Document Type



Doctor of Philosophy (PhD)



First Advisor's Name

Anibal Gutierrez

First Advisor's Committee Title

Committee Chair

Second Advisor's Name

Daniel Waschbusch

Second Advisor's Committee Title

Co-Committee Chair

Third Advisor's Name

Jacob Gewirtz

Fourth Advisor's Name

Golam Kibria


Callous and Unemotional, Punishment, Electrodermal Activity, Aversive Stimuli, Skin Response, Psychopath

Date of Defense



Callous and unemotional (CU) traits in children with conduct problems have been indicated as precursors to adult psychopathy. The analysis of the sensitivity to rewards and punishment in this population may be useful in the identification of effective behavior modification programs and particularly the delineation of ineffective punishment procedures. Scores on the Child Psychopathy Scale, Inventory of Callous and Unemotional Traits, Contingency Response Rating Scale and the Sensitivity to Reward Sensitivity to Punishment – Children Revised scale were used to evaluate 20 children, aged 7-13, recruited from FIU’s Center for Children and Families. The sample comprised 14 males and 6 females displaying a range of psychopathic traits measured by the CPS, with scores from 9 to 46 (M = 28.45, SD = 10.73).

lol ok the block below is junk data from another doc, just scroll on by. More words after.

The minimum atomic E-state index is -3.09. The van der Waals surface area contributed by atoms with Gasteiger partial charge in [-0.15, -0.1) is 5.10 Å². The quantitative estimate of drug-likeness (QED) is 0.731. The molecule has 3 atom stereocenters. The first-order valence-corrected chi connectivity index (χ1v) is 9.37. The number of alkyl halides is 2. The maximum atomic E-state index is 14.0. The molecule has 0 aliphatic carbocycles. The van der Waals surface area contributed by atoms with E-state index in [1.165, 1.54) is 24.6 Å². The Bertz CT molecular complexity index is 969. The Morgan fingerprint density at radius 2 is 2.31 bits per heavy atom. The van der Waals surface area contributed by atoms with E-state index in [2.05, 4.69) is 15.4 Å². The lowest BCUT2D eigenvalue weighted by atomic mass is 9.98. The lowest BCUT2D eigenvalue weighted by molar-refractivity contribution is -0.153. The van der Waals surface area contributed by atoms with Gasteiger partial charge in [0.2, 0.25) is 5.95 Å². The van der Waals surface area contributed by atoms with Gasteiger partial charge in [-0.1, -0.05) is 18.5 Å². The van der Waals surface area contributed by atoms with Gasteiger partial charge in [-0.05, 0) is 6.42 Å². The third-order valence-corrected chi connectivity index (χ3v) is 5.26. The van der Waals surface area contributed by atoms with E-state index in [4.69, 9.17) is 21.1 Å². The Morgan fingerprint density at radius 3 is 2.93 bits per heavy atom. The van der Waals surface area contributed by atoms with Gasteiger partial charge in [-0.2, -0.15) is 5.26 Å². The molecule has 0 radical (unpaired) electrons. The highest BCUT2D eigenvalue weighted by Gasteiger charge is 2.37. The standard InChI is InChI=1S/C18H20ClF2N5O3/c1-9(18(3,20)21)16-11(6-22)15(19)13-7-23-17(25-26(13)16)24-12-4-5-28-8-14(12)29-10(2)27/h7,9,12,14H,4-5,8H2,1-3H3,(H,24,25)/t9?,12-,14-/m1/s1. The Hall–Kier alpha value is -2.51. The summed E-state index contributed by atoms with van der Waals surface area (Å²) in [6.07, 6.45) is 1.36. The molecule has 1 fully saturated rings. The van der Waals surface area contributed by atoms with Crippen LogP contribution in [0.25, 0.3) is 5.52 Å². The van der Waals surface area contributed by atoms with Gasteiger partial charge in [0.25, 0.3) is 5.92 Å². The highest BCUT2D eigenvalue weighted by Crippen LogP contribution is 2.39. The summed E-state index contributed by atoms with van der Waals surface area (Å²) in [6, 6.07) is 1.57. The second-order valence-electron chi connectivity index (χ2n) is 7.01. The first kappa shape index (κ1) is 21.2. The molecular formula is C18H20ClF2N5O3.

Sensitivity to punishment was examined using a behavioral task in which children endured various amounts of either white noise (type I punishment) or time-out from positive reinforcement (type II punishment) in order to gain access to a demonstrated reinforcer. The sample was stratified on the basis of the magnitude of psychopathy scores, and sensitivity to rewards and punishment were evaluated using a Behavioral Activation / Behavioral Inhibition framework by examining task performance: the frequency and duration of punishment conditions selected, electrodermal activity (skin conductance response), and parent-reported measures of child sensitivity to reward and punishment.

Results indicated that the magnitude of CU traits was directly proportional to hyposensitivity to punishment and hypersensitivity to reward. Children with elevated levels of CU traits elected to endure a greater frequency and duration type I punishment in order to maintain continued access to the reinforcer. Significant differences were not found between high- and low-psychopathy children in the selection of type II punishment. The findings indicate that although there may be a hyporeactivity to type I punishment in children with CU traits, the use of a type II punishment by the removal of a positive stimulus has demonstrated treatment efficacy. The difference in sensitivity to rewards and the types of effective punishment in children with CU traits may affect reinforcement based learning, leading to the ineffectiveness of traditional methods informing the development of social responses.





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